A dry suit is an essential piece of equipment for all water sports enthusiasts. A drysuit can only function as intended if it is in perfect condition and is worn/used appropriately and as instructed by the manufacturer. Continuous maintenance of the drysuit and small repair manouvers are necessary in order to keep the suit in good condition and guarantee the suit's characteristic performance.
The instructions below are universal basic instructions that can be applied to both dry-/rescue- /immersion suits intended for water sports and boating, as well as dry suits intended for diving, specifically in terms of material and use.
Dress correctly: Before donning on a dry suit, make sure that you have clothes suitable for the conditions and warm enough underneath. The dry suit itself does not provide warmth, but provides protection between you and the water (+ other natural forces, such as rain, wind and gusts).
Before each use, check the seams, seals and zippers of the drysuit to make sure there are no tears or damage.
Check that the zipper is in proper condition and clean. In the case of a metal zipper, make sure that it has the proper waxing so that the cleat slides well along the length of the zipper and closes properly. Correspondingly, in a plastic zipper, it is considered that the "horseshoe lock" at the end of the zipper is thinly treated with silicone, so that the zipper locks properly and watertight. Always make sure that there is no debris or dust between the "teeth" of the zipper - a freshly lubricated chain is apt to collect all kinds of forest debris. If necessary, you can brush between the teeth with a soft toothbrush!
Avoid sharp objects: Be careful with sharp objects such as branches and rocks to avoid damaging the dry suit. If you wear neoprene or membrane fabric socks in your drysuit instead of rigid footwear, it is definitely worth using separate footwear with the suit, so that the pins and other pebbles do not damage the sock part.
Check that the cuff- and neck seals are properly tight and intact. Appropriately tight means that the seals well to your skin. Please note, however, that if the blood does not circulate properly, or if the neck cuff is tight, the color of the face starts to change or otherwise become pale, then the cuff is helplessly too tight and possibly using it during action is a significant health risk.
> When putting on the suit correctly, it is therefore taken into account that the suit is maybe, the cuffs are tight directly on the skin (not rolled up) and the suit is closed (usually with a zipper) properly. If the suit isn't worn properly, you can't expect it to perform as intended.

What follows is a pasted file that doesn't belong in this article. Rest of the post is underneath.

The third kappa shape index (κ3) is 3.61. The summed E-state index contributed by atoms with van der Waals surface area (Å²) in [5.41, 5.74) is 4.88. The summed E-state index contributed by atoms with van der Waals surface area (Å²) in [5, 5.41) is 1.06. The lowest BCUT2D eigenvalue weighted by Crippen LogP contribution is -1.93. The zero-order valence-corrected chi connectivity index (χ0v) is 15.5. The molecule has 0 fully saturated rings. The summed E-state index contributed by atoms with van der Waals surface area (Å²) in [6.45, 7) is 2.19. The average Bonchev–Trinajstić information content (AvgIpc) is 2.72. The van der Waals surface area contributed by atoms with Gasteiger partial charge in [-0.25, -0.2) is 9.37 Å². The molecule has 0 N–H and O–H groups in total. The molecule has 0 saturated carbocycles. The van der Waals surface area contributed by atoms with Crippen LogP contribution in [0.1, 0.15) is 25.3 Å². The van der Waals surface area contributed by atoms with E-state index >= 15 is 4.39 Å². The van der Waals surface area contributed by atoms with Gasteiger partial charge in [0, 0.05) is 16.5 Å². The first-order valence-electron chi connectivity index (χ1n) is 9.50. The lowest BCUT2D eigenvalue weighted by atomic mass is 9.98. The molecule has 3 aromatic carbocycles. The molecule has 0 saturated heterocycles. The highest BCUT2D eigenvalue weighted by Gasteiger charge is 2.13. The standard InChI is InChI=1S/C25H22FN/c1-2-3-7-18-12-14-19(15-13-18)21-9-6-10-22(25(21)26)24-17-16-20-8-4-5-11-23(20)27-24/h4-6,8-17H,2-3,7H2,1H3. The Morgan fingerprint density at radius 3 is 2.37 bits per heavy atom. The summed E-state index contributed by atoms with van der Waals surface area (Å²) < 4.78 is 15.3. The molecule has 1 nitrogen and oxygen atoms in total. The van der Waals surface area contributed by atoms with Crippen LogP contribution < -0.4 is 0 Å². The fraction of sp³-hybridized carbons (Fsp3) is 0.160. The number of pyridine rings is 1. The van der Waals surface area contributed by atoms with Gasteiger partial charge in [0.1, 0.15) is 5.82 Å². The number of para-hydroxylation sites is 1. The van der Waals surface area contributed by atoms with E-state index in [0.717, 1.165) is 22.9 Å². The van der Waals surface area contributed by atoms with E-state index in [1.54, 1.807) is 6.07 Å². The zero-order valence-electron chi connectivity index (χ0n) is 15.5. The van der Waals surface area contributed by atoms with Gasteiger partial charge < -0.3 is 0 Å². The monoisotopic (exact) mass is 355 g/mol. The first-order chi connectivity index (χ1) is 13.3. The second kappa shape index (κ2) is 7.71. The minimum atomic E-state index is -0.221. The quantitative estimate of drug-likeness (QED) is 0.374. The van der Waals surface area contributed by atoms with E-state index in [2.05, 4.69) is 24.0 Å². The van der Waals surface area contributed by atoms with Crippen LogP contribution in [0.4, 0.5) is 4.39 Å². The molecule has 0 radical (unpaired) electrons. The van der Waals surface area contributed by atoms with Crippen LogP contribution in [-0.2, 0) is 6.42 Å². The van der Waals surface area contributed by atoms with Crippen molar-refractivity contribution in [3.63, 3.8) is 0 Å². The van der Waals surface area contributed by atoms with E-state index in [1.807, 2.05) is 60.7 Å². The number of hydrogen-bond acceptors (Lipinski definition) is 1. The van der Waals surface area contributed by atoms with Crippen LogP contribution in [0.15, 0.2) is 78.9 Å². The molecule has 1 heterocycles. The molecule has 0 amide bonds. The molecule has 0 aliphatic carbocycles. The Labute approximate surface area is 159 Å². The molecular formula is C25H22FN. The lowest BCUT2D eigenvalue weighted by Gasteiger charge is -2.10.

Store the dry suit in a dry and cool place away from direct sunlight.
Do not fold or wrinkle the suit during long storage.
Talcum powder: If your suit has latex seals, remember to use enough talcum powder (preferably unscented!) on them during storage. The talcum powder helps to absorb the grease/other impurities that have stuck to the skin and extends the life of the latex seals and prevents the material from vulcanizing into a gumball. There is no harm in using talcum powder with neoprene seals. Talcum powder can also be used in silicone seals, in which case the reason is mainly the ease of wearing the next time when the skin does not get stuck on the frictional surface of the silicone material.
Cleaning: rinse the drysuit thoroughly with fresh water after each use to remove salt, sand, dirt, algae and any other organic residue. Brush off all loose material from the socks/boots. If necessary, the drysuit can be washed inside and outside with a mild detergent, even with a very diluted dishwashing liquid - you can use a soft brush or sponge for washing. Especially if you have sweated a lot and for a long time/many times in a dry suit, the aromas can be quite strong if you never wash the suit - besides: dirty fabric wears out faster than clean fabric.
> However, always follow the manufacturer's instructions, as long as they have specific instructions for their own products.
Check from time to time that the dry suit is keeping you dry. Divers can experience this during every dive, but if you haven't been in the water for a long time in your rescue-/ immersion- /life suit, it's worth checking out the situation once in a while.
Holes and tears: Small holes and tears can be repaired with dry suit glue, patches or seam tape. Follow the manufacturer's instructions for repairs. If you need help determining or fixing an appointment, we will be happy to help you. Often, outsourcing the repair of even small defects can be faster and more affordable than getting all the supplies yourself and starting crafting.
Directional guidance on what should be done yourself, and where it is good to turn to a professional:
What you can easily do yourself
• Cleaning and proper storage of the suit
• Always keep the (latex) seals in talcum powder, there is no harm in using talcum powders on neoprene- or silicone seals as well
• Maintenance of the zipper: keep the chain clean and use a zipper lube (paraffin/beeswax based on metallic zippers) that protects the metal chains all over, and with plastic zippers, use a silk-thin, beautiful layer of silicone on the horse shoe -shaped lock part of the bottom of the plastic zipper.
• Repairs of clear, small leakage points, such as punctures, with the appropriate patch kit according to the instructions.
Let a professional handle these
• Larger repairs, large tears or leaking seams
• Renewal of seals
• Renewing the zipper
• Renewal of boots/socks
• (In a diving suit) servicing valves. Though, replacing the valves with new ones is usually the best solution